Blog.hootsuite. It’s your first day as a social media manager for a new company. Where do you even start? This question is a common one, but one that often goes unasked as people are worried about seeming inexperienced or making a bad impression when they start their new jobs. Really, it’s a very reasonable question. Making a critical error would be far more costly than asking colleagues for help. You can’t just jump in and start Tweeting on behalf of a business you’re unfamiliar with. Your first day or week at a new social media job should be spent doing a lot of listening and learning. Audit the company’s existing social media Lifeguards are taught that the first thing you do when you find yourself in a potentially dangerous situation is to look for dangers (fire, wire, gas, glass, as the saying goes). This audit will help you assess the current state of social media within your new company and help shape the goals you set moving forward.
An audit will really help you gain a foothold in your new role. Blogging For Web Designers: Editorial Calendars and Style Guides. Advertisement A few years ago, you might not have pointed out during a meeting with a potential client that you maintained a blog. Over time, though, blogs have evolved from the being a personal hobby to a serious work tool. In fact, today, web designers are supposed to know much more than just how to design and build websites. Customer’s expectations have increased, and unless you are in position to choose your favourite clients, meeting these expectations requires hard work. Hence, it’s important to keep learning about the variety of design-related fields every single day — be it marketing, psychology, business, copywriting, publishing or blogging.
This article doesn’t cover “traditional” web design discipline as we know it, but goes a bit beyond it, exploring various writing, blogging and online publishing strategies. Image credit1 Good news: you don’t have to reinvent the wheel every time you are about to start and run a blog. Editorial Calendar Why Is It Useful? Drawbacks Going Further. Good Content Curation Tools. Online Learning: A User’s Guide to Forking Education | Online Learning. At exactly this moment, online education is poised (and threatening) to replicate the conditions, courses, structures, and hierarchical relations of brick-and-mortar industrial-era education.
Cathy N. Davidson argued exactly this at her presentation, “Access Demands a Paradigm Shift,” at the 2013 Modern Language Association conference. The mistake being made, I think, is a simple and even understandable one, but damning and destructive nonetheless. Those of us responsible for education (both its formation and care) are hugging too tightly to what we’ve helped build, its pillars, policies, economies, and institutions. None of these, though, map promisingly into digital space. The discussion forum, currently the holy grail of “engagement” inside most online courses, is particularly problematic. This doesn’t mean we should necessarily eliminate tenure or guidelines for intellectual property altogether, but we should leave no stone unturned, no Lego piece uncontemplated. [Photo by wizgd] Wordpress. Pdfs/idealware_os_cms_2010_1.pdf. Site builder shootout: Drupal vs. Joomla vs. WordPress. Review By Brian Proffitt September 14, 2011 06:00 AM ET Computerworld - Building a website has never been easier.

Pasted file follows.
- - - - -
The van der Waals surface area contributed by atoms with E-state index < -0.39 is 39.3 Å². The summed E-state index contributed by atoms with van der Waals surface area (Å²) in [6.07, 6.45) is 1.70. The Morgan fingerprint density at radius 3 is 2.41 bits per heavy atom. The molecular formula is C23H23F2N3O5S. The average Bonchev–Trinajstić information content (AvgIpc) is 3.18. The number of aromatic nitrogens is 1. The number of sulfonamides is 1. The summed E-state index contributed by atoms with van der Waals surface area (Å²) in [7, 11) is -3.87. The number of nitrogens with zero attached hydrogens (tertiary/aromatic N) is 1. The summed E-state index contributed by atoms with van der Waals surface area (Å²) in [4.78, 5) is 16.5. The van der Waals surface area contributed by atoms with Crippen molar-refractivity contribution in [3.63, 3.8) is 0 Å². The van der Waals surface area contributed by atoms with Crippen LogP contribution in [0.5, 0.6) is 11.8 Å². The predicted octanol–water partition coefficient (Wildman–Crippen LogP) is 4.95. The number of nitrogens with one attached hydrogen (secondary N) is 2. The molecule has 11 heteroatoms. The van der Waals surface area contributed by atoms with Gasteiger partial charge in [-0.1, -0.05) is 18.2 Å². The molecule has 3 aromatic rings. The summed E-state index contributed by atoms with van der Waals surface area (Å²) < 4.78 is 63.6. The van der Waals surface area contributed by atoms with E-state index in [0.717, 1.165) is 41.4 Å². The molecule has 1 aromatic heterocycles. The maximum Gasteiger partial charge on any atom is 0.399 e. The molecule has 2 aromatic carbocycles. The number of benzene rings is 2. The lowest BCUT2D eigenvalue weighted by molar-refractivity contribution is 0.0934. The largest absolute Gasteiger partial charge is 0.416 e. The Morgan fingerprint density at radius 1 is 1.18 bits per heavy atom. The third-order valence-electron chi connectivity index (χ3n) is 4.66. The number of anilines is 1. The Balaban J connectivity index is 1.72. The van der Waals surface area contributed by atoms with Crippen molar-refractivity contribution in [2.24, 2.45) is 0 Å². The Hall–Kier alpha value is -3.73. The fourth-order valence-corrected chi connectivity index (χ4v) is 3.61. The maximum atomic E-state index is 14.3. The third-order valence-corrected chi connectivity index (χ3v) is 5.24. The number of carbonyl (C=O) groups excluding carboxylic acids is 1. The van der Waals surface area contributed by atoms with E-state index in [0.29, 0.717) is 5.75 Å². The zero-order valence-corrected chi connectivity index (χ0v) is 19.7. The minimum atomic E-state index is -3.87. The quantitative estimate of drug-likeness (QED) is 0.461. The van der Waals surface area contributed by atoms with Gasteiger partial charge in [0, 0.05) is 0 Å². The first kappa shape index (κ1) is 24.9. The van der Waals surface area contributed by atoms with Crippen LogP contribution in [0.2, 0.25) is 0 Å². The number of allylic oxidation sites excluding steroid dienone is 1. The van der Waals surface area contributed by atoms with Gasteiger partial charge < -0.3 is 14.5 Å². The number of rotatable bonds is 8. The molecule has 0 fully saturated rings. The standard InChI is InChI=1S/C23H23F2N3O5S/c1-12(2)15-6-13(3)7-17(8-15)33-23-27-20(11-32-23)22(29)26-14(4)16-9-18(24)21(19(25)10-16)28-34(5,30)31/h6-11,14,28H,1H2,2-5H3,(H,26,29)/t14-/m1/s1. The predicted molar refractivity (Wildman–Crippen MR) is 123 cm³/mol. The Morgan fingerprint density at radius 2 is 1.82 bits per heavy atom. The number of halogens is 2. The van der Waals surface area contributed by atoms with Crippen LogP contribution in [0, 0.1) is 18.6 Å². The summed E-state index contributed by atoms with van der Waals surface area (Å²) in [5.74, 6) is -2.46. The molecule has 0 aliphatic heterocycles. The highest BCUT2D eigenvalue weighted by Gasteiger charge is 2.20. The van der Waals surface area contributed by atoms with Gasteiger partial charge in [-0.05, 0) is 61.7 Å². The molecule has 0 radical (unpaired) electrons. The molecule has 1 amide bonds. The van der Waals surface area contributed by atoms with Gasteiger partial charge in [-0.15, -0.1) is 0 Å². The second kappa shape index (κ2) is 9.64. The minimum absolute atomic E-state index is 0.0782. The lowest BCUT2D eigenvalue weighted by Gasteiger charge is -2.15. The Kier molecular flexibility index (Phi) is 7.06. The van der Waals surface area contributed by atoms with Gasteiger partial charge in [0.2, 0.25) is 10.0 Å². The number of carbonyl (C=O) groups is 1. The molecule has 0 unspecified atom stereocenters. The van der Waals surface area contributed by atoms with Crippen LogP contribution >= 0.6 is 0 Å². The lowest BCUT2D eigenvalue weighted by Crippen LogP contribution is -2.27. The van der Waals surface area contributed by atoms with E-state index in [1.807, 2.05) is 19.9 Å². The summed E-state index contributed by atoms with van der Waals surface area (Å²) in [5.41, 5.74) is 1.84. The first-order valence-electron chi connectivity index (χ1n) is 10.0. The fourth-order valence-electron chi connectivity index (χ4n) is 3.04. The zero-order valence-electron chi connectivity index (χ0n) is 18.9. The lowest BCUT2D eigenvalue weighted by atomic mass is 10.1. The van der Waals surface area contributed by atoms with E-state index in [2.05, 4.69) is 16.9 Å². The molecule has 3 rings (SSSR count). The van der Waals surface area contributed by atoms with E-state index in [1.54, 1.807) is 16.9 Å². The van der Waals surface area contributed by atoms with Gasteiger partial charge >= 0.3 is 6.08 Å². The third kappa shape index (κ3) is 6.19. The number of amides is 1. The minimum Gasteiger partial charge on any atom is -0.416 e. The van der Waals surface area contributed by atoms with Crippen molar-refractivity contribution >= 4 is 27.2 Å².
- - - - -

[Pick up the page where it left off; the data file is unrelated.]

Gone -- mostly -- are the days of having to hand-code HTML and PHP scripts in order to get a slick, fully functional website, thanks to the capabilities of content management systems that do most or all of the heavy lifting for site creators. There are boatloads of content management systems (CMSs) for serious site creators, but the most common for websites today are three open-source tools: Joomla, Drupal and WordPress. Actually, to call them "tools" is an understatement -- these are full-fledged platforms, with tens of thousands of add-on tools created by very active developer communities.
These applications have a lot of similarities. Drupal had comparatively sedate beginnings. Of the three, Joomla is the newcomer to the CMS scene, first released in 2005 as a fork from the earlier Mambo CMS, which was owned by vendor Miro International. So which CMS is right for you? Usage Statistics and Market Share of Content Management Systems for Websites, February 2013. Choosing an open-source CMS, part 1: Why we use Drupal. Of the open-source content management systems (CMSs) available today, WordPress, Joomla and Drupal are, according to Web technology tracker W3Techs, by far the most popular. But how do companies choose which to use?
Conventional wisdom has it that WordPress is the fast and easy way to go, while Drupal works best for large, complex, enterprise-class websites. Joomla fits somewhere in the middle -- it has some of the power of Drupal but with greater ease of use. That doesn't tell the whole story, however. All three CMSs have evolved beyond their roots: Drupal is getting easier, WordPress more sophisticated and Joomla offers both a CMS and a related Web development platform on which it can run.
This month we start a series that looks at this decision through the eyes of the people who use these systems. [For in-depth reviews of these three open-source content management systems, see Site builder shootout: Drupal vs. But that power cuts two ways. (Story continues on next page.)